Tuesday, October 30, 2007
This is a photo from Holland, dated sometime in the 1960s. I'm using this same image on my Yahoo forum: UFO blog listings. You can join and post links to your own UFO blog (or site) as well as share information on ones you like.
Sunday, October 28, 2007
I came across a review of Rex and Heather Gilroy’s Blue Mountains Triangles in Nexus magazine. (So of course I had to order the book. ) I’m not familiar with these events but a quick internet search revealed all kinds of links to sites with information on this fascinating UFO area.
It’s not strictly Vintage UFO, since sightings are on-going. But according to the review in Nexus:
Unidentified flying objects of an array of shapes have been seen around the vast wilderness region of the Blue Mountains west of Sydney, Australia since 1875 when colonial settlers in the Kurrajong area reported “a gigantic, squarish flying craft.” (italics mine)
This photo was taken in 1954 by W.C. Hall in Australia.
Saturday, October 27, 2007
in 1977, the UK heard this transmission, that interrupted their telly watching. Hoax? So far, no one's identified or found the cause.
(I'm reminded, for some reason, of the scene from V, where he manages to hijack the television stations.)
Friday, October 26, 2007
The year, 1954, the magazine is "Behind the Scene." I'm not sure what the blurb on the cover refers to -- Where Anyone Can Buy a Girl Slave -- do they mean a movie, or the UFOs that are attacking us, as they assure us at the top of the cover?: Flying Saucers Are Attacking Us!
I’m not sure why, but I’ve been fascinated by the Nazi-UFO connection/conspiracy/theory for a long time. Not that I buy into it, I don’t, my interest is a distraction, a guilty pleasure, a weird little hobby. It’s goofy, in a terrifying and horrible kind of way. Maybe it’s the juxtaposition of the hard andevil reality of the Nazis, and the esoteric, “non-reality” (so to speak) of UFOs. Somewhere in between there is the fact the Nazis were involved in the occult and dark secret magick doings, and really did build "ufos."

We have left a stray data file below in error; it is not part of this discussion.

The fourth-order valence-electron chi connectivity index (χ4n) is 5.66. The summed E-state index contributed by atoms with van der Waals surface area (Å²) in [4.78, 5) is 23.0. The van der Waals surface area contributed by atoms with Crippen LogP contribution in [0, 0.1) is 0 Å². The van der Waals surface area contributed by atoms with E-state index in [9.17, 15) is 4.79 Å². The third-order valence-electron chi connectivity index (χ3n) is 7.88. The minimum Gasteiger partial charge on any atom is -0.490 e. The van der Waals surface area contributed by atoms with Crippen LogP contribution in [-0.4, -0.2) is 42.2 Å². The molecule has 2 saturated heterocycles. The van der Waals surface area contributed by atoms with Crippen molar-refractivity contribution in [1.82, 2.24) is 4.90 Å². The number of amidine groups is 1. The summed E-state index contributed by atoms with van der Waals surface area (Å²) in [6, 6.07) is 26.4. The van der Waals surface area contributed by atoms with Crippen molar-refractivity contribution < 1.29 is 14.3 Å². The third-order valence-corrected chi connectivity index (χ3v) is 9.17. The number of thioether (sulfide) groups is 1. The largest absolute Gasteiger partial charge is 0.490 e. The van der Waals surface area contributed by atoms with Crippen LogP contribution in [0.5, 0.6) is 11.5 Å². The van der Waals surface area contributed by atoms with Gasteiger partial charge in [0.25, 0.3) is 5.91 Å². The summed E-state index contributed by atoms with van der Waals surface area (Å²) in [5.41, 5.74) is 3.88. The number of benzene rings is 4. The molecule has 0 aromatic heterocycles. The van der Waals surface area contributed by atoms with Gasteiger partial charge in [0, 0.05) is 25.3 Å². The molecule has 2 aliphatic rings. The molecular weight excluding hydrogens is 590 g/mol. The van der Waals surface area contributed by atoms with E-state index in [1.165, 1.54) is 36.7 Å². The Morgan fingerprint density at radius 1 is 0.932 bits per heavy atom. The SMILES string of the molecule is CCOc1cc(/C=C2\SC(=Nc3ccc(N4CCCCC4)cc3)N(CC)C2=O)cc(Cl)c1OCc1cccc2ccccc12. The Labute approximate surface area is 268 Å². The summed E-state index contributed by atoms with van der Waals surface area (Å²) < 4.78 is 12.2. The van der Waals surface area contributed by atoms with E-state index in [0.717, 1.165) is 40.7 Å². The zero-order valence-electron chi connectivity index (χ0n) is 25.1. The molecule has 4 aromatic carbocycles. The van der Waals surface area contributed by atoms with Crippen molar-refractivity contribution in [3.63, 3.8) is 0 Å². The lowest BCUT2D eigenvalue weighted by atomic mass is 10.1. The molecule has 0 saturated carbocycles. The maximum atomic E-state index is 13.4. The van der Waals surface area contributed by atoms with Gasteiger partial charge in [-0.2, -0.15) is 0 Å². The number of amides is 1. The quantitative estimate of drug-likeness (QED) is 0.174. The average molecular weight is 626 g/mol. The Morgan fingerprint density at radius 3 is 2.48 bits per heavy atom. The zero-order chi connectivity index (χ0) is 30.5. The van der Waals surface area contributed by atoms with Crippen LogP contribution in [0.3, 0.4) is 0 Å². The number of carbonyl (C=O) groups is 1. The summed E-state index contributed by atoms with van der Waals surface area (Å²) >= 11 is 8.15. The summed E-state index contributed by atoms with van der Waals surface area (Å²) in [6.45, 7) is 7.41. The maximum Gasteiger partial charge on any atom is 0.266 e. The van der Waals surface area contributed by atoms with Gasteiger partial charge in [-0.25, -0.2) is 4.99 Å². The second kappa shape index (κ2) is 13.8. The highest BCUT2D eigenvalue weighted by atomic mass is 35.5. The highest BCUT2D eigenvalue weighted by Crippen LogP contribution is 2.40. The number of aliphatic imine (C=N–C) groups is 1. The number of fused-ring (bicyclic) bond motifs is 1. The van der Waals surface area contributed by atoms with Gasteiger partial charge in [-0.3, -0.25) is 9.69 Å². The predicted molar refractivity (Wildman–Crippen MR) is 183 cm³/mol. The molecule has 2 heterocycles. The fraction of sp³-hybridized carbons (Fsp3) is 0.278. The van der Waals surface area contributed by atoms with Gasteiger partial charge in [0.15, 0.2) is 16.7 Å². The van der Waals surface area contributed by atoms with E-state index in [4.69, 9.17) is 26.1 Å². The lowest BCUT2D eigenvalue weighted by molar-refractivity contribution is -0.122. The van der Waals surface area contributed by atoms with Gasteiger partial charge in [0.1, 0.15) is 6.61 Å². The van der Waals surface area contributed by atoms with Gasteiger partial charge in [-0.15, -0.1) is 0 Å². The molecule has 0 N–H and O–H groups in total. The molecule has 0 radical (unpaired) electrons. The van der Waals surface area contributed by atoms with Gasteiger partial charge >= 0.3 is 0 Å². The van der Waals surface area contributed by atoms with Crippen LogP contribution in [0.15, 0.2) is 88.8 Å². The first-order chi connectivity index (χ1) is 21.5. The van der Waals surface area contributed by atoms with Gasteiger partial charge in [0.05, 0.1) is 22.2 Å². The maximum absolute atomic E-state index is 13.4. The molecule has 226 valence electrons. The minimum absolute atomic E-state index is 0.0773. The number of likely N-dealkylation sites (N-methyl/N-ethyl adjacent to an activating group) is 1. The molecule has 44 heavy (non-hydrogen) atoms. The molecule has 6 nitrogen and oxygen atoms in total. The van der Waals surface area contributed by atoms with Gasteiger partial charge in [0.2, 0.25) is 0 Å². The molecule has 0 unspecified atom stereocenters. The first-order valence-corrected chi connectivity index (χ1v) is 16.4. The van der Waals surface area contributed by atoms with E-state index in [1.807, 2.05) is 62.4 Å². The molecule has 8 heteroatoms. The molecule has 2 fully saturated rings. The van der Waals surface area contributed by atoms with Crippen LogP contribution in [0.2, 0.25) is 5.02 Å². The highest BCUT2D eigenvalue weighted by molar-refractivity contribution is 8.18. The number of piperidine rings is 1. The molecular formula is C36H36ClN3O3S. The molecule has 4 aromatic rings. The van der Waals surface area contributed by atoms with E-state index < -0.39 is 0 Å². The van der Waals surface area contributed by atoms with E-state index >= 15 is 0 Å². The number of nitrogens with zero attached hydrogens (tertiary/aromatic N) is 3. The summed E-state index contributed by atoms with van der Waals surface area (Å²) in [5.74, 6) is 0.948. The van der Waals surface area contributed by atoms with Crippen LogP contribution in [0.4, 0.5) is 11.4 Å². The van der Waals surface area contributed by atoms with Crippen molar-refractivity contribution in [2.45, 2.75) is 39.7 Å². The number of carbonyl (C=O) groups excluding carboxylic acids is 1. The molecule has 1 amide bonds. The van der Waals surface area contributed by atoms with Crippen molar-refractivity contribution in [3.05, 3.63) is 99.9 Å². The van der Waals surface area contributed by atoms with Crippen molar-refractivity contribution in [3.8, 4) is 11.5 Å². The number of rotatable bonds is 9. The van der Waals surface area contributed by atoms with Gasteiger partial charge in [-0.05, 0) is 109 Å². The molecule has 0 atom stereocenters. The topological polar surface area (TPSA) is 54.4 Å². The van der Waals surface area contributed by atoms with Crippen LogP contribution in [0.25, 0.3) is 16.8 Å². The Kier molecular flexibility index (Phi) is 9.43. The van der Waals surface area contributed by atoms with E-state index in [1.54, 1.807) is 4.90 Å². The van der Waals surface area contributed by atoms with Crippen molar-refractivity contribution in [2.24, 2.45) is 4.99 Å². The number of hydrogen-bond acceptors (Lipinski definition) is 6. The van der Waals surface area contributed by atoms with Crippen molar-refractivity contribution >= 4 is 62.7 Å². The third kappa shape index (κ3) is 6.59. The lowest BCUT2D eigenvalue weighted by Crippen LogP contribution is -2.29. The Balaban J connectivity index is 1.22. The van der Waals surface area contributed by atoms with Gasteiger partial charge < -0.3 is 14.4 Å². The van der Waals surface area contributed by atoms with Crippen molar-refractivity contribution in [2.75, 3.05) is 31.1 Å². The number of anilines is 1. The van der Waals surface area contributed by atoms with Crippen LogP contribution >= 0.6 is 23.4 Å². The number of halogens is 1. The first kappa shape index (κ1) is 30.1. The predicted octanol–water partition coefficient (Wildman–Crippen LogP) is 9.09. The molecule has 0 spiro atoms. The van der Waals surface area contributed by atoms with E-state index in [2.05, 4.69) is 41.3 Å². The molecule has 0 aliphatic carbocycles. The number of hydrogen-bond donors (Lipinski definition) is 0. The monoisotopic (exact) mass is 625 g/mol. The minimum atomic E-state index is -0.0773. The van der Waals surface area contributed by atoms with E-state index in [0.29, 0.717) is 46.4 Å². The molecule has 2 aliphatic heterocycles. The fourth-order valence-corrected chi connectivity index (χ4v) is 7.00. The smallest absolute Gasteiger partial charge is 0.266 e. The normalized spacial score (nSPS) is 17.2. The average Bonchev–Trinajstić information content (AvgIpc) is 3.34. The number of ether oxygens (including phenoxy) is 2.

On the other hand, I wouldn’t be surprised by anything any more. It was in one of the Illuminati Trilogy books by Robert Shea and Robert Anton Wilson in the early 1970s, where Nazi soldiers underneath a lake were called to life by skinhead neo-nazi rock and rollers; something like that. I read that many years ago but every now and then something happens in the world that makes me think “Any time now, there’s going to rise up some vile thing that’s going to just overtly take over. No more hiding, covering up or pretending the rest of us are paranoid kooks.” That’s on my good days. On my bad days, I throw in Giant Reptilians and the reality of Dick Cheney’s immortality.
There are reasons why this idea of Nazi UFOs habitating and controlling the earth to this day persists. A sociologist can have herself a good time tackling that one. We did have Operation Paperclip. Dr. Evils abound, then and now. Our government, all governments do heinous things -- and to its own people. Nothing new there. Add in the afore mentioned interest in occultism, and flying disks, and there you go.
Holocaust denier and anti-Semite Ernst Zündel (or victim of free speech suppression, if you like Jeff Rense) wrote about the UFO and Nazi connection, and “sold (for $9999) seats on an exploration team to locate the underground base. Some people who interviewed Zündel about this material claim that he privately admitted it was a deliberate hoax to build publicity for Samisdat, although he still defended it as late as 2002." (Wikipedia)
There’s a lot of material out there on the subject. If you’re interested in exploring the topic, you’ll find yourself with hours of internet fun Googling “nazi ufos” or some such.
Tuesday, October 23, 2007
Sunday, October 21, 2007
Saturday, October 20, 2007
This image of the "Flying Saucer Detector" is from Popular Mechanics, 1954. The machine doesn't "do" anything, other than move and whirl and spin wheels.